Since the inception of smart-speaker assistants such as Amazon’s Alexa, Apple’s Siri, Microsoft’s Cortana, and others, consumers have to live with the fact that by using these products and services, their data is being collected. How much, though? This is a frequent topic of debate. Some experts say the sheer bandwidth and storage required would make it impractical for the tech giants behind these products to retain all recordings.

Another point of concern is what companies actually do with the data. How many resources would it take for a company like Amazon to peruse your recordings, and to what benefit? Many tech experts can’t imagine companies would devote attention, much less manpower, to do that.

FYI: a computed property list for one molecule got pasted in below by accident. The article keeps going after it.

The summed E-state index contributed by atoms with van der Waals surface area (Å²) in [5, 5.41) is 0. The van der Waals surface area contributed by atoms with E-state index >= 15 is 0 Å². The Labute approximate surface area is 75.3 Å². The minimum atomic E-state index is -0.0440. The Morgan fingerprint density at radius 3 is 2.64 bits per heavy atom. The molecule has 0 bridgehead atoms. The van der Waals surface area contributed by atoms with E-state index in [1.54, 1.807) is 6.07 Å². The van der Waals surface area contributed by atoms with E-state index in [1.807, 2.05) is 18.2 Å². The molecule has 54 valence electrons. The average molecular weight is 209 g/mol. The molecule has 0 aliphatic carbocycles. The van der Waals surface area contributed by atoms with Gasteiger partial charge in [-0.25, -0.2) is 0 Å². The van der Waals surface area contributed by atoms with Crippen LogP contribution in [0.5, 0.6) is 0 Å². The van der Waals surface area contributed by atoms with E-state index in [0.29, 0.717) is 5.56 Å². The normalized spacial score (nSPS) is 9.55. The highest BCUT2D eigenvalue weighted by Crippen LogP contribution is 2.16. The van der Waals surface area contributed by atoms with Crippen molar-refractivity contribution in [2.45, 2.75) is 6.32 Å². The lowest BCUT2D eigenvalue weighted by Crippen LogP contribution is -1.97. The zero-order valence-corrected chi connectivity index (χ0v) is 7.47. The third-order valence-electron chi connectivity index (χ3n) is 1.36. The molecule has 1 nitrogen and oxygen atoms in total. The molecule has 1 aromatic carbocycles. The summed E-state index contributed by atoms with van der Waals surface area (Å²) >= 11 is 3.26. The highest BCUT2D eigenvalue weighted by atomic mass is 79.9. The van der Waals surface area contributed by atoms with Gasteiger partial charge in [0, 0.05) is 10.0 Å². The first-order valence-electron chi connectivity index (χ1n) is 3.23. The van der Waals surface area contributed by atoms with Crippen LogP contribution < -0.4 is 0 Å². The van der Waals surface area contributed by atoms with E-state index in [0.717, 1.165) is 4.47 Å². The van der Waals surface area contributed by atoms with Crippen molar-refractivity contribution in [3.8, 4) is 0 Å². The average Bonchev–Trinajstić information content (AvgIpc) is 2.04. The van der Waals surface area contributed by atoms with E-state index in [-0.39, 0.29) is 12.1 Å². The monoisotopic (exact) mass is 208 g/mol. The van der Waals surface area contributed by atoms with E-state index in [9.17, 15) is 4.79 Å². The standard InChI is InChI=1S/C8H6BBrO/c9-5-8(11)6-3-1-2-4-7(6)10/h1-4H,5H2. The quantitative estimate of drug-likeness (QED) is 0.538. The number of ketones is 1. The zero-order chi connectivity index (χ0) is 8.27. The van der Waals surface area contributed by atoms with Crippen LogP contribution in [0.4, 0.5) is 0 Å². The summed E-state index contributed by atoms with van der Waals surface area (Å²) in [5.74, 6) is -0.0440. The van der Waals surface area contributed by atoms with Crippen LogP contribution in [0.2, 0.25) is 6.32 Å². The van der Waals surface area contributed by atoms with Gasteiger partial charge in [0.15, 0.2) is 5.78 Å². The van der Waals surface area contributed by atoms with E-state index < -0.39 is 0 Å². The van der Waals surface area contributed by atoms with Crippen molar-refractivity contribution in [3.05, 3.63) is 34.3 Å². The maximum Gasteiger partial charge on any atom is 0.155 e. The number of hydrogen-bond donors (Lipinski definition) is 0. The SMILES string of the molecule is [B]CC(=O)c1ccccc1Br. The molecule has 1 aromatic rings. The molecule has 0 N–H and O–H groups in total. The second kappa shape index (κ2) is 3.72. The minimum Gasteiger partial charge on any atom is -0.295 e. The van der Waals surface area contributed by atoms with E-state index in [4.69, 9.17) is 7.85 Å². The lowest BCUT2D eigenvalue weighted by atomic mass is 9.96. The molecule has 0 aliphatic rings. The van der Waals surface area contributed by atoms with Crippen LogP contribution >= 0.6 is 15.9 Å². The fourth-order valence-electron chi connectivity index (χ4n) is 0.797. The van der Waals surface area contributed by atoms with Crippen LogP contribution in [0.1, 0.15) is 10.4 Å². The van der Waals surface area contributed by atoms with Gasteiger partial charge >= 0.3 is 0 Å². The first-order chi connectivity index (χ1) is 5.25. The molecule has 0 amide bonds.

However, it turns out that yes, Amazon is in fact recording—and retaining—virtually everything you say around Alexa. This includes things said without actually using a “wake word” to activate it. You can delete the recordings afterward, but you cannot prevent the device from recording in the first place.

A Washington Post employee, Geoffrey Fowler, made a statement in a CT Post article that in his Alexa archive, he found “enough personal data to make even the East German secret police blush.” In the video below, he talks about what he discovered. Note that Amazon CEO Jeff Bezos also owns the Washington Post. Fowler didn’t hold back in his assessment of his boss’ product.